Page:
Let’s remember, there is no evil at work here—nothing like the needless human tragedy that continues to exist in Darfur.  In Haiti, there are thousands of trained, professional disaster relief personnel struggling to do their very best in a place that is a ‘perfect storm’ of obstacles and challenges.

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Brazilian Custody Fight = All Accommodation – UPDATE to 12/22/09 post

December 23, 2009

12/22 and 23/2009- CNN:  Brazil high court lifts stay, allowing boy to return to U.S. Brazil high court lifts stay, allowing boy to return to U.S

Thank goodness the latest turn of events (as of yesterday 12/22/09) has the Brazilian Chief Justice overturning the ruling last week by his counterpart and requiring the boy (Sean) be returned to his US father David Goldman. While anything can still happen, Face issues—brought by the combination of the absence of any legitimate legal basis and the very serious US political pressure—in this case have outweighed the obvious Accommodation. 

http://www.cnn.com/2009/WORLD/americas/12/22/brazil.custody.battle/index.html?eref=rss_topstories&utm_source=feedburner&utm_medium=feed&utm_campaign=Feed%3A+rss%2Fcnn_topstories+%28RSS%3A+Top+Stories%29&utm_content=Google+Feedfetcher

Read my book Lies, Bribes & Peril to get a better understanding about the concept of “Face” and “Accommodation” and other Lessons for the REAL Challenges of International Business.

Happy Holidays!

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Improved US-Russia Cooperation—All Started with a Communication Faux Pas

December 15, 2009

Recent articles suggesting greater cooperation between the US and Russia on various issues like cyberspace security are a nice change in the frosty dialogue that has been status quo between the countries over the past decade or so Implausibly it was all started by a classic Communication blunder on the part of The State Department and Secretary Clinton. (See: http://www.breitbart.com/article.php?id=CNG.9ca28ad2530b0d0029e1304762eca18f.8c1&show_article=1).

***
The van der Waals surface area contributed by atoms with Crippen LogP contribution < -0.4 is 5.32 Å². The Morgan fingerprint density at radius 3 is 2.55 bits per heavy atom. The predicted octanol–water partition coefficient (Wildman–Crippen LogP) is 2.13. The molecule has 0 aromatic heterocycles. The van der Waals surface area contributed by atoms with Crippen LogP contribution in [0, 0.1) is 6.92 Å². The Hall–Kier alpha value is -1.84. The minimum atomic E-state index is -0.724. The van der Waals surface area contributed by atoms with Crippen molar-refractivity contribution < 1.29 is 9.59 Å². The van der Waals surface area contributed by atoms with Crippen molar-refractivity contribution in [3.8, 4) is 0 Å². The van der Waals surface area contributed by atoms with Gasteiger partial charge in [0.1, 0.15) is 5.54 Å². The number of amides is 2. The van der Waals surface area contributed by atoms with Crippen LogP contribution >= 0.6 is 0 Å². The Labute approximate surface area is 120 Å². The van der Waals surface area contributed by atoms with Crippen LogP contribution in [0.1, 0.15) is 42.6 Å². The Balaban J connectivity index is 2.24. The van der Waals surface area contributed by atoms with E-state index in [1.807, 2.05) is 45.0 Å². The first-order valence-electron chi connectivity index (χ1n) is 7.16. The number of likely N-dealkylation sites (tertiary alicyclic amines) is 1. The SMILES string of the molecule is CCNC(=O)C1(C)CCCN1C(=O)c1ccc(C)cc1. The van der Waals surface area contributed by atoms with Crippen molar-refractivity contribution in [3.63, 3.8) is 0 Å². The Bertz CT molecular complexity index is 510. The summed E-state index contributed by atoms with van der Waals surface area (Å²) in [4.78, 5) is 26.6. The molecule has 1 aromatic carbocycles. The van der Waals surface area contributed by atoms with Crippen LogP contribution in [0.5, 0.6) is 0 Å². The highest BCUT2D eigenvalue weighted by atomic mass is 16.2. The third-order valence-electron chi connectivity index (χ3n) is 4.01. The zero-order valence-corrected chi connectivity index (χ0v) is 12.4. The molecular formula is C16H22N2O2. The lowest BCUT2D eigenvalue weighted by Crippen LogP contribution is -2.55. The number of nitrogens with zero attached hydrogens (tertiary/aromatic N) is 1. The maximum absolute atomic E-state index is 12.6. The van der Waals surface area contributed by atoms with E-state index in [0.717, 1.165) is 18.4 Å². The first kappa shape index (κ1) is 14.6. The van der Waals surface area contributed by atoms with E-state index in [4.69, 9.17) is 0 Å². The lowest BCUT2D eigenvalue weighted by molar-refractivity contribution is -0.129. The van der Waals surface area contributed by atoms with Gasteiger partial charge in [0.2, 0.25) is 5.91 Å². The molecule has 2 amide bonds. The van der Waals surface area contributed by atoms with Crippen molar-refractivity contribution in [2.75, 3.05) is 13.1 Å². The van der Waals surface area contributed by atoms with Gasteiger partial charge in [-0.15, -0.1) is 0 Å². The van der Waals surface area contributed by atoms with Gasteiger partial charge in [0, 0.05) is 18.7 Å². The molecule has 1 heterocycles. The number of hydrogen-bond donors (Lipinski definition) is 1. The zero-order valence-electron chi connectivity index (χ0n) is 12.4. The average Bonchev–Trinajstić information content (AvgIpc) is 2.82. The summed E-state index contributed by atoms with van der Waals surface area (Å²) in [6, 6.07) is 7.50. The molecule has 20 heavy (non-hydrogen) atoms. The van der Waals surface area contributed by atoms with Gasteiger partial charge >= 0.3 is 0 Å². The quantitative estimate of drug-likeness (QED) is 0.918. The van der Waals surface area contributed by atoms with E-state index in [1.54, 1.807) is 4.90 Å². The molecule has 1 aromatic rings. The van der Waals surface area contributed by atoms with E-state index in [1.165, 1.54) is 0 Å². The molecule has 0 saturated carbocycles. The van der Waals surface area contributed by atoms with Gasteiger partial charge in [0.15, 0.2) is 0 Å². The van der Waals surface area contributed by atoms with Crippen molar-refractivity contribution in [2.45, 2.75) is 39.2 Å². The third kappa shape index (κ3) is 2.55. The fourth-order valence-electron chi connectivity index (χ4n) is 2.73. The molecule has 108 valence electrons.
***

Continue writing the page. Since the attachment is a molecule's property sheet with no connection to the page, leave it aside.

Last March, in a Communication lesson straight from my book Lies, Bribes and Peril, Sec Clinton presented Russian Foreign Minister Lavrov with a box possessing a large red button and a Russian word thought to translate as “Restart.”  In a scene that couldn’t have been written better by one of the comedy news shows and is another real life parody off the web site www.engrish.com, Minister Lavrov pointed out the word in Russian actually said “Overcharged.” Sec Clinton attempted a weak joke about the faux pas, but then went to the real intent of the meeting. I think Minster Lavrov got a chuckle out of the mistake and no harm was done.  Why not? This situation should have been disastrous! As I point out quite simply in my book, most foreigners are usually pleased with the attempt, by anyone at any level, to communicate in their native tongue. The attempt is more important than being correct—even at a meeting this lofty.

The real point to drive home from this wacky situation (or “moment” as I say) “turn the ordinary into the bizarre”—and this kind of translation issue  is very, very common and occurs all the time. Here you have a situation where the entire State Department—I mean the whole damn thing is at Sec. Clinton’s disposal—got the word wrong!  Once more, the State Department’s sole purpose on this earth is: foreign relations –for gosh sakes!

Ok, the point here is not to embarrass, but more so to draw attention to the fact that, heck, if the State Department can get something like this wrong, a translated word involving a superpower, then the rest of us will make faux pas’ for sure.

I’ve had it happen many times all over the world–some hilarious, but some just as potentially devastating as this Restart situation.  It just flat-out happens all the time and ways how to best deal with and to realize when they  (there are a number of ways this ‘translation issue” can pop up) happen—are in my book.

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Shamelessly copying the tradition of ESPN’s PTI program, here’s a ‘Shout Out’ to Lara Logan

December 14, 2009

Colbert Report, December 10, 2009. Guest Lara Logan

Not only have I had a yearlong crush on Lara Logan, the beautiful, intelligent correspondent for CBS & 60 Minutes, but I’ve admired her desire, her apparent eager willingness, to go into the worst places on earth. The traveling I’ve done and the places, the perils, I’ve faced have nothing on Lara (the genesis of my fascination I think–this amazing broad seeks out areas and situations that, even in my bulletproof twenties, I’d have been reluctant to jump into).  I’m not sure there’s anything she could learn from my book Lies. Bribes, & Peril but I do think (ok, hope) she would wholeheartedly relate to its cultural lessons and perspectives.